Unsurprisingly, the Post-9/11 GI Bill that was enacted in August enticed an abundance of veterans to apply for college this year. The Department of Veterans Affairs has deemed more than 200,000 vets eligible to receive some or all of the necessary funding for an in-state, undergraduate education.
Although complaints about the program’s slow payment turnaround time have been overshadowing the positive anecdotes, schools across the country are equipping themselves to accommodate this new demographic: Not only are most schools tolerating late tuition payments from vets, but many are incorporating a boot camp of their own into the university’s curriculum. This semester, the University of Missouri re-introduced a course designed specifically for veterans, George Mason University hired a full-time veteran liaison to rectify any inequities, and Western Michigan University held a “Veterans in the Classroom” webinar for faculty and staff.
According to a recent Washington Post article, as of July, 57 percent of academic institutions offer veteran-specific services and organizations designed to help new enrollees transition from the battlefield to the classroom. With the marked growth of these new programs, student vets can rest assured that their support system extends beyond a signed check.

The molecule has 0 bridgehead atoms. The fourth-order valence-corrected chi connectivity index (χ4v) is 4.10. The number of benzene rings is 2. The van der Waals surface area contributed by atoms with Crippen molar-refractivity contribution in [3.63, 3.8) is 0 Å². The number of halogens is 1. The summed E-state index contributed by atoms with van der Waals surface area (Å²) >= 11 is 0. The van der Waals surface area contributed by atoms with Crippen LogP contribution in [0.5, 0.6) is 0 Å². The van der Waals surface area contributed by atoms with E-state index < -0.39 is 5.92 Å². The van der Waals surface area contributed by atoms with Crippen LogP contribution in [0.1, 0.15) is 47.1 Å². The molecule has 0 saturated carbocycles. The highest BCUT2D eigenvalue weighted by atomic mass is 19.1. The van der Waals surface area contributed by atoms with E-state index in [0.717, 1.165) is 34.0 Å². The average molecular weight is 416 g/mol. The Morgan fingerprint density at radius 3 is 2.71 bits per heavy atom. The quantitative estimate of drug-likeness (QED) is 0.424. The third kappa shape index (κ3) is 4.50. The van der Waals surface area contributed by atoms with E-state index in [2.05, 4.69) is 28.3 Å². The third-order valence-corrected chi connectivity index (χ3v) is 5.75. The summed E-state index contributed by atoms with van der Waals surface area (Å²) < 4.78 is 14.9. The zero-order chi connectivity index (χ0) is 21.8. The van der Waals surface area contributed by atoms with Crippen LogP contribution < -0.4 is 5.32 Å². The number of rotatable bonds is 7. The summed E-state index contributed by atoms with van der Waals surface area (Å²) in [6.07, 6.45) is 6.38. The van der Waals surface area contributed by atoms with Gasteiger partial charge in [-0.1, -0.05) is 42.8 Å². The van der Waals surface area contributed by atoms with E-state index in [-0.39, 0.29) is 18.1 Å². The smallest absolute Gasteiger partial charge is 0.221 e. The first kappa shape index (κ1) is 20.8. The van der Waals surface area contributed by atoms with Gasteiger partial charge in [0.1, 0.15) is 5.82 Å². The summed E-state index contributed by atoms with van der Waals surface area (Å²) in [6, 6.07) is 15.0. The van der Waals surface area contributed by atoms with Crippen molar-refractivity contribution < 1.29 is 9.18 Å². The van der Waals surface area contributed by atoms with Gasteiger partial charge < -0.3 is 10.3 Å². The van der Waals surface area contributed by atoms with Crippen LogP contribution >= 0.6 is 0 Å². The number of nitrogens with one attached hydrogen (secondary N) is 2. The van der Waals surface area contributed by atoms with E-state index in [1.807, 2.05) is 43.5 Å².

Posted by Megan Cassidy
Given the widespread adoption of Covid vaccinations, college students are increasingly heading back to college campuses and attending classes in person again. Naturally, the desire to overindulge in collegiate events and festivities could lead to splurging beyond your means.
Many people think of their lives as a series of phases that are passed through. In one phase, you are planning your college career to help you get the right job, in another you are saving for retirement and for your kids to go to college, and then in the end you are enjoying your retirement and looking back on your life.